Rock 'n' roll's ambassador

Dick Clark left a lasting impression on our popular culture

Generations of music-craving, TV-watching kids almost could have grown up watching Bob Horn’s Bandstand.


But when Horn, a popular Philadelphia-area media personality, was convicted of drunken driving in 1956, the duties of hosting his popular regional TV dance show fell to the part-time host, a disc jockey at a sister radio station.

That DJ was Dick Clark.

And Dick Clark went on to forever change how America enjoyed popular music.

Clark died Wednesday at age 82. But much of what he touched professionally is vibrantly alive.

Less than a year after taking over as Bandstand’s host, Clark pitched the idea to ABC to take the show nationwide. That historic programming move bestowed upon Clark an ambassadorship for rock ’n’ roll, at a time when the young music genre faced much public scorn.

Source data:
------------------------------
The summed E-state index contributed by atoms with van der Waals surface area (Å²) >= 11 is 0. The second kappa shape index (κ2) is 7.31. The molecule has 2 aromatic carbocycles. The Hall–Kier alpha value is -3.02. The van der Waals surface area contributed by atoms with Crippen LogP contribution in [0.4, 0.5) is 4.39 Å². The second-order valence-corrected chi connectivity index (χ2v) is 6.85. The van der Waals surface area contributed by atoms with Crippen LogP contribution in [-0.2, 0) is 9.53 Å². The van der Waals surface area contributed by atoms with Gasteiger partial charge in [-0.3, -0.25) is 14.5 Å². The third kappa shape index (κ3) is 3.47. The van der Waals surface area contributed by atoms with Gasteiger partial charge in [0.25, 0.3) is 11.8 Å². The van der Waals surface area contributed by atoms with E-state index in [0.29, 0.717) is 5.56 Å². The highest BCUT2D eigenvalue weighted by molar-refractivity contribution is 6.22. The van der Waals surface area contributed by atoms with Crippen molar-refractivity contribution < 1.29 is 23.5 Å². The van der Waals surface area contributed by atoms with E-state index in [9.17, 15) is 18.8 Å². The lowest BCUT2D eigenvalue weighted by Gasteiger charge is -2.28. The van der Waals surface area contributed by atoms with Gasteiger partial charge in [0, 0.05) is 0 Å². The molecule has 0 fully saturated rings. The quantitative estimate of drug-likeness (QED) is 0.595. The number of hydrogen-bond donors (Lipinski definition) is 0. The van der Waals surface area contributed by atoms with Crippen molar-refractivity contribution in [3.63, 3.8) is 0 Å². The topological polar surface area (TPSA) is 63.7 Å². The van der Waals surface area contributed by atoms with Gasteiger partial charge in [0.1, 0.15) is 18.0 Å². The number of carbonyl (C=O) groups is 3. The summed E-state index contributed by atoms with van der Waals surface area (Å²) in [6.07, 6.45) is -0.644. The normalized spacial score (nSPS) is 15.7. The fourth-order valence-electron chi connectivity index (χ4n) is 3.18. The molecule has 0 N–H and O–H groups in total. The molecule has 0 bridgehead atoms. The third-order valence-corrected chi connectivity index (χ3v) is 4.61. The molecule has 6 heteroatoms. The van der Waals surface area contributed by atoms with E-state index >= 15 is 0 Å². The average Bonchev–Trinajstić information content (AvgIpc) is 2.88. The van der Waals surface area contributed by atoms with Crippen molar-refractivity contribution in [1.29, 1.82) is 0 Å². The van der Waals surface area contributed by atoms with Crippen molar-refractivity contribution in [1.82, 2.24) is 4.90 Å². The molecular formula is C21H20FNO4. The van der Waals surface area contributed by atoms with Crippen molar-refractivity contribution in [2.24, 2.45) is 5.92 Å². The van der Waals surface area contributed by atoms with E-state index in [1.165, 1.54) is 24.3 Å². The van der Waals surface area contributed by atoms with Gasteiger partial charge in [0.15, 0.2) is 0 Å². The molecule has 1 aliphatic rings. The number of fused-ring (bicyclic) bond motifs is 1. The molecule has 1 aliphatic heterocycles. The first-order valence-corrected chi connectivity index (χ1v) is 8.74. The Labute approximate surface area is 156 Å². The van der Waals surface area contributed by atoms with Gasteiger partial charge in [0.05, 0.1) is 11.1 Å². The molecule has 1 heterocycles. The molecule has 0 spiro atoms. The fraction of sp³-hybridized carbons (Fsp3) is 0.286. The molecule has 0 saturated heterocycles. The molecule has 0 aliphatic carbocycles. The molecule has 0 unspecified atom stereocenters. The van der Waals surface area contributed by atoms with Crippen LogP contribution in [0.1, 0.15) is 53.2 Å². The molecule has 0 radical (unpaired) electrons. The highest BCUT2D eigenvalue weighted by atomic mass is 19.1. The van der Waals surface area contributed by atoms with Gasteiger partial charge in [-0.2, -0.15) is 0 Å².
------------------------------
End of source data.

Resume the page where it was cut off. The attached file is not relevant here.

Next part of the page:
Clark conveyed the clean-cut image rock music needed to elevate it to legitimacy. American Bandstand found its way into millions of homes before leaving the air in 1989. Clark fused music and television into a new brand of entertainment decades before MTV managed to get around to it.

But beyond that historic show, Clark’s media company also loomed large. According to the Museum of Broadcast Communications, writes Forbes magazine, Clark’s company “is responsible for more than 7,500 hours of television programming, including over 30 series and 250 specials, plus more than 20 movies for theater and television.”

How big of an impact did he have on pop culture? On another show, The Dick Clark Show, from 1958 to 1960, he would dramatically count down the 10 most popular songs for the coming week.

That’s right. You see such lists everywhere now, but many people credit Clark for creating the very first top-10 list.

The fresh-faced Clark lived up to his moniker “America’s oldest teenager,” and will be missed.



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